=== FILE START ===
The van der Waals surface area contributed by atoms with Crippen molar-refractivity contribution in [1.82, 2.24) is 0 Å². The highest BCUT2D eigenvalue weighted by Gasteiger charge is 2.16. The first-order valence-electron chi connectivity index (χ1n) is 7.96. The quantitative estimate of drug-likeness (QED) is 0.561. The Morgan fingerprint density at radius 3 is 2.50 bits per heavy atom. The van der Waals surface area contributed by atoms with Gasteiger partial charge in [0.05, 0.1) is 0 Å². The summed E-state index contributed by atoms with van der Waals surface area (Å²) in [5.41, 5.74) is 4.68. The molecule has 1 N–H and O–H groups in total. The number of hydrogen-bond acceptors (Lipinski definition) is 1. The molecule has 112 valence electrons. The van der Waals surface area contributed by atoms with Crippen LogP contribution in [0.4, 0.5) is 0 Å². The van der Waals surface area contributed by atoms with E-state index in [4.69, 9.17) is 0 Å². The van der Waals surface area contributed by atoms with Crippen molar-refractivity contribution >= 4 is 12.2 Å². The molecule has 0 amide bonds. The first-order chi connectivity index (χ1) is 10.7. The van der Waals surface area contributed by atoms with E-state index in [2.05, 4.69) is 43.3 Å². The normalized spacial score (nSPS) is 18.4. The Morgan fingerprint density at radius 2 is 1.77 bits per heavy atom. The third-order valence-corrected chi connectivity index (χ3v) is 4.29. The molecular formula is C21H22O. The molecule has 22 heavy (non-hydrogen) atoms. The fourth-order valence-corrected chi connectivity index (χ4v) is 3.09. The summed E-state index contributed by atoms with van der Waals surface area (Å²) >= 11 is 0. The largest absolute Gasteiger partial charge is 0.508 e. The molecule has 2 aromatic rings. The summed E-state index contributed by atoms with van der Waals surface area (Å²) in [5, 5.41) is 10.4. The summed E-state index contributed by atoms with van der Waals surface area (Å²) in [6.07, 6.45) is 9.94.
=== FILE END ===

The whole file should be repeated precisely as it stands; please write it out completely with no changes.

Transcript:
The van der Waals surface area contributed by atoms with Crippen molar-refractivity contribution in [1.82, 2.24) is 0 Å². The highest BCUT2D eigenvalue weighted by Gasteiger charge is 2.16. The first-order valence-electron chi connectivity index (χ1n) is 7.96. The quantitative estimate of drug-likeness (QED) is 0.561. The Morgan fingerprint density at radius 3 is 2.50 bits per heavy atom. The van der Waals surface area contributed by atoms with Gasteiger partial charge in [0.05, 0.1) is 0 Å². The summed E-state index contributed by atoms with van der Waals surface area (Å²) in [5.41, 5.74) is 4.68. The molecule has 1 N–H and O–H groups in total. The number of hydrogen-bond acceptors (Lipinski definition) is 1. The molecule has 112 valence electrons. The van der Waals surface area contributed by atoms with Crippen LogP contribution in [0.4, 0.5) is 0 Å². The van der Waals surface area contributed by atoms with E-state index in [4.69, 9.17) is 0 Å². The van der Waals surface area contributed by atoms with Crippen molar-refractivity contribution >= 4 is 12.2 Å². The molecule has 0 amide bonds. The first-order chi connectivity index (χ1) is 10.7. The van der Waals surface area contributed by atoms with E-state index in [2.05, 4.69) is 43.3 Å². The normalized spacial score (nSPS) is 18.4. The Morgan fingerprint density at radius 2 is 1.77 bits per heavy atom. The third-order valence-corrected chi connectivity index (χ3v) is 4.29. The molecular formula is C21H22O. The molecule has 22 heavy (non-hydrogen) atoms. The fourth-order valence-corrected chi connectivity index (χ4v) is 3.09. The summed E-state index contributed by atoms with van der Waals surface area (Å²) >= 11 is 0. The largest absolute Gasteiger partial charge is 0.508 e. The molecule has 2 aromatic rings. The summed E-state index contributed by atoms with van der Waals surface area (Å²) in [5, 5.41) is 10.4. The summed E-state index contributed by atoms with van der Waals surface area (Å²) in [6.07, 6.45) is 9.94.